Yacht charter The Balearics: Ibiza and Formentera - Spain
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Suggested tour : Palma – Andtratx – Dragonera – crossing to Ibiza - Tagomago – Espalmador (Formentera) – Conejera (San Antonio) – Cala Binirras – crossing to Palma - Palma.
Mileage (approx) : 140 – 180 miles, including 2 crossings to and from Ibiza from Palma (55 miles between Palma and Tagomago)
Difficulty : medium - low
Weather : the southwestern side of the Balearics has a different weather pattern compared with the Menorca section. Warmer, less windy and calmer… This of course does not mean bad weather is non existent. Moreover, in case of NE winds in the whole area, common also in summer, a lively swell is likely to reach all the way to Ibiza. Make a good use of the excellent breezes around both, Ibiza and especially Mallorca. They rarely flow towards the coast, but mainly at an angle… The main breeze in mallorca flows strong from the SSW after 1 pm. It leaves, unfortunately, an uncomfortable chop. Northerly blows can be very strong, with big seas, even in summer. Expect 1 a month. Special care must be taken in planning the crossings, but weather forecast are reliable and this can be don in good advance. A good modern sailboat can do the crossing from Andtratx to Tagomago (44 miles) in less than 7 hours, a calm night of power…
History and art : Palma is a pleasant city, with a very nice, if small, old town. If you have tome the advice is to visit Deya and Valldemossa, to very picturesque villages 1 hour N of Palma with a bus. The attractions in Ibiza and Formentera are somewhat of a less artistic kind.
Gastronomy : Menorca and Maiorca, like most of the Mediterranean Islands, have a culinary heritage that is more attached to the land than to the sea, which is where the invaders came from. Maiorca has superb meat dishes, especially lamb and pork (hams, sobresadas, sausages), while Menorca has a fine choice of pork and cheeses. The lamb leg at the Bardia in palma is the best I ever had. Fornells is famous for its expensive lobsters. The local fish soup is the caldereta de pescados Y mariscos. Overall, the French and the Italians can do much better, and at better prices. Prawns are so expensive that one loose the appetite.
Recommended restaurants of the Blue Prawn guide : Palma : Bardia (on the street between Placa da Lotja and Carrer D’Apuntadors) and Patxi (Plaza del Puente). Nothing to report on Menorca yet...
Ports and anchorages in W Mallorca and Menorca
Andtratx: this is very well developed harbour offers a wide anchorage area outside if you do not want to moor to the mooring docks, managed by PortBalear and very honest in price. In case of strong winds the port authority allows boats to anchor inside. The whole area is very popular and fashionable with the English crowds… Excellent bars, expensive restaurants. The Marisqueria Gallega is probably the best bet, but does not deserve a mention in the Blue Prawn.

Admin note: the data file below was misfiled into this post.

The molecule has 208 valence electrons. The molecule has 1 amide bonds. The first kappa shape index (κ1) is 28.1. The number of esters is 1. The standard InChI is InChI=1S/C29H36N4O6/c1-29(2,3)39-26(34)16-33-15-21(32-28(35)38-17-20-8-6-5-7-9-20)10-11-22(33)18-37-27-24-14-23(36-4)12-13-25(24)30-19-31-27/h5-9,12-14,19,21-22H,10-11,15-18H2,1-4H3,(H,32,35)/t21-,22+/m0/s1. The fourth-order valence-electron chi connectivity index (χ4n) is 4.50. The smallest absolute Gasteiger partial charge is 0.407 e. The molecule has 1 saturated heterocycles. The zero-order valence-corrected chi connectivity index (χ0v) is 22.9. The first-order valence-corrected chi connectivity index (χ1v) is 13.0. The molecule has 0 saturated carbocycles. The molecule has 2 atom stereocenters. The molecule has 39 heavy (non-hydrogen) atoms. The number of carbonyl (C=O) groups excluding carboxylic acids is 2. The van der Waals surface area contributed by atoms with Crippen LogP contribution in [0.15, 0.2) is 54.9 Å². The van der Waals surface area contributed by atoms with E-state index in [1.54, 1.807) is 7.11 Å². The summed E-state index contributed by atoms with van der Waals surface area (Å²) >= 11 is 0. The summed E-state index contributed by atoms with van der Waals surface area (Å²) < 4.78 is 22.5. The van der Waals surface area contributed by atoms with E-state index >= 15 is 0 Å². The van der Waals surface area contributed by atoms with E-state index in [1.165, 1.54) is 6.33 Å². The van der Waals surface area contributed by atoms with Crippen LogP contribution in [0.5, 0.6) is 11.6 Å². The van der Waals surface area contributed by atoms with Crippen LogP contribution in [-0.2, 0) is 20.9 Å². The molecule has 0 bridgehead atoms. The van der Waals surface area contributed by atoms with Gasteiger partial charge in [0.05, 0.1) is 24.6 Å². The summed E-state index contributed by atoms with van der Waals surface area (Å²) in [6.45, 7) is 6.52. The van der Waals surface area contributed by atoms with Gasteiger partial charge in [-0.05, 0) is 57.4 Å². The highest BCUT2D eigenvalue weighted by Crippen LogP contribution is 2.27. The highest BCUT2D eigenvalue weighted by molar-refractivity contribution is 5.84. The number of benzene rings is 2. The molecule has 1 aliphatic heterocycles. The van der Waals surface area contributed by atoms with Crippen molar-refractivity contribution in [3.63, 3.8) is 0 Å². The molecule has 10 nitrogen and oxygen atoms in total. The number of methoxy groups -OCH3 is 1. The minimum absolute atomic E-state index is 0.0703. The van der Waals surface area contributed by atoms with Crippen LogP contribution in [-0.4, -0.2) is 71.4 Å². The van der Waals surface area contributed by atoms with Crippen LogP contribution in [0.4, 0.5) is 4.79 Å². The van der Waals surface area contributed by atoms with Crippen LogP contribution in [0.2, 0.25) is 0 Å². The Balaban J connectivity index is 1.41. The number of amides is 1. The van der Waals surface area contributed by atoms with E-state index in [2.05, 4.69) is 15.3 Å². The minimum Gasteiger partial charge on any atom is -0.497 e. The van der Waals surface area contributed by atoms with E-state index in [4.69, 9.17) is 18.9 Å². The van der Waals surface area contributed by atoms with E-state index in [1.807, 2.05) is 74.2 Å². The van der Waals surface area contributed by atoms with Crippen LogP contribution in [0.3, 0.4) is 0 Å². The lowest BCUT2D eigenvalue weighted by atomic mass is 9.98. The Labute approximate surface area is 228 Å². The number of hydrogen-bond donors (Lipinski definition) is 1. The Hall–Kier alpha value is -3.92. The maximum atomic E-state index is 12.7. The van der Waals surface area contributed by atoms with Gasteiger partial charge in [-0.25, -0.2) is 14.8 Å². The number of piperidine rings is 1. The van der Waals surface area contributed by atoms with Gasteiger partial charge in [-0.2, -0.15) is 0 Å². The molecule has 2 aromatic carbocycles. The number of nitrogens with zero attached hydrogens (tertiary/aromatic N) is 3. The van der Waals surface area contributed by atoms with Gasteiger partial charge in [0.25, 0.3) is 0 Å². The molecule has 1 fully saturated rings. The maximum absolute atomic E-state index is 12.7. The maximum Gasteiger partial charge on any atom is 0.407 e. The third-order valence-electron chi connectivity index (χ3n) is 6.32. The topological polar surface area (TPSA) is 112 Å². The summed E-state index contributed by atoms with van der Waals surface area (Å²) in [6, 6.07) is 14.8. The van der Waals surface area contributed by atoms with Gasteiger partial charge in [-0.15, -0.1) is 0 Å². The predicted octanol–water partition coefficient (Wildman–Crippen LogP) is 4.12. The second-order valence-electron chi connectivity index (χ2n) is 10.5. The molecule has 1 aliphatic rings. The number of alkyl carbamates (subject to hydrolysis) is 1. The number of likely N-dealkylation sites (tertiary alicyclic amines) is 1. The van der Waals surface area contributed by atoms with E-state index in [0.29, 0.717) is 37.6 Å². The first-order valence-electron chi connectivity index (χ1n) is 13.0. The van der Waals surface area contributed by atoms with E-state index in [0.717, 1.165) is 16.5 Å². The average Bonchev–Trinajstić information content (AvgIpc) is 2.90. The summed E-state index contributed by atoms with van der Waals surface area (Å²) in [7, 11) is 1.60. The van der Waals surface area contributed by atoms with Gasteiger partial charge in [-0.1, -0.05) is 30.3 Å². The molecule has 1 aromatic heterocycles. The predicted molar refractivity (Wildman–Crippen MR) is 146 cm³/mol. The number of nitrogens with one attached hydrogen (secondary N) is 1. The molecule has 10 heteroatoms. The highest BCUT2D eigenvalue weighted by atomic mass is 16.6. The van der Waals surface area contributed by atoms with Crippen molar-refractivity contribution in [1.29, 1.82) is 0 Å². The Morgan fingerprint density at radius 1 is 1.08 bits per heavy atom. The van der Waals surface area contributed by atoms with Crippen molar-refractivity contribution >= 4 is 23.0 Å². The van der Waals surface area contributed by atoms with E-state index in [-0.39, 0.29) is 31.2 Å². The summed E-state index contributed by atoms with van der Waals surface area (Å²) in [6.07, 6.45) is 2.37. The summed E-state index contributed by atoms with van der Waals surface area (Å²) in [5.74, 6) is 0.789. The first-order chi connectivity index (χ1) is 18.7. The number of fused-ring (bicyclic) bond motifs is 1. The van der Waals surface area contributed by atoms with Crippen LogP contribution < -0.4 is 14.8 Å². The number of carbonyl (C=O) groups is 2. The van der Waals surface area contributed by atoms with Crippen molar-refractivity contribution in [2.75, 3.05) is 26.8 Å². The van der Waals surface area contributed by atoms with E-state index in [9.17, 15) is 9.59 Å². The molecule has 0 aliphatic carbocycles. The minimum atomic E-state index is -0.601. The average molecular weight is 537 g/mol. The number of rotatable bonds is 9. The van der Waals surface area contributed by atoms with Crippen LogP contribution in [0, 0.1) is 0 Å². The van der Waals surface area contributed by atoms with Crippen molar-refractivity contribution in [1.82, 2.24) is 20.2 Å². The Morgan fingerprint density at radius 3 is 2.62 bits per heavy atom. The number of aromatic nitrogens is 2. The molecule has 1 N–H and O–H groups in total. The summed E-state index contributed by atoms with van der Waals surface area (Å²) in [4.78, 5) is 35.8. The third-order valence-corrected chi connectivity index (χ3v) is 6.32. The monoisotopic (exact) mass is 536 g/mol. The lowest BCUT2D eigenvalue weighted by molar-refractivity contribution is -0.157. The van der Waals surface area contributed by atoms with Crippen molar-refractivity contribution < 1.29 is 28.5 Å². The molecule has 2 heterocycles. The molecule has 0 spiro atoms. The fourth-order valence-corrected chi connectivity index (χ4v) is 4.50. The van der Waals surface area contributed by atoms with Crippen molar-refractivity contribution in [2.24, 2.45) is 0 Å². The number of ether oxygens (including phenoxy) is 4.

Dragonera: this magnificent island is a national park and is well worth a visit. Anchor as close as possible to the small cove on the NE end, where there is the NP dock. In case of NW gales, good shelter can be found well into this tiny cove, with lines ashore to the dock, the anchor in 3 metres and the stern in 2.5. You can disembark here and do one of the well maintained hikes.
Tagomago: a very nice welcome from Ibiza will reward those who anchor in the SW side of this small private island. Let go in sand, 5 metres, as close as possible to the coast. Magnificent waters.
Eivissa: the E coast of Ibiza is not our favourite, and I’d personally skip Eivissa altogether, with obnoxious mooring prices and a crowd that makes you wonder how the newer generations will ever find a job.
Formentera-Espalmador: the N tip of Formentera is just a 2-mile long spit of sand that at one point dives in to reappear after 100 metres and form Isla Espalmador. This whole Indian Ocean style marvel creates a wide bay where a varied collection of yachts, from 20 to 250 feet, find shelter and solace. Isla Espalmador itself provides more shelter and creates a magnificent bay where mooring buoys have been placed (reservation essential in high season) – not free. The clear waters, white sands, thermal pools, long beaches and beach-bars provide ample scope not to get bored.
Formentera: tour around the island and anchor wherever convenient in front of the big beaches
San Antony and Isla Conejera: from Espalmador to San Antonio, this steep coast offers very nice anchorages, which we suggest for day use. Once in the San Antonio bay you can either spend the night anchored or moored close to the very lively town, where the chillout-famous Café Del Mar is located (expect the same crowds), or let go in the bay on the SE side of Isla Conejera, another National park. The hike to the lighthouse starts from the dock and is well worth the effort. If you can, anchor and snorkel in the outer islands, Islas Bledas. Unless you are on a ferry or sailing an AC boat, the passage between Isla Conejera and Isla Bosque is clear of danger in mid-channel.
N coast of Ibiza: this shores offer a very different side of an otherwise fashionable island. Steep and abrupt, the cliffs are impressive and barren. There are several anchorages, none sheltered from all sides but overall not bad. Our favourites are those around Cala Binirras, a deep cove well sheltered from most winds (except W-NW). Further E you can also anchor in Cala Portinatx, a very convenient jumping off point for Mallorca. Well sheltered even in strong NE, but swells finds its way in. Get away from the whole coast in case of NW gales.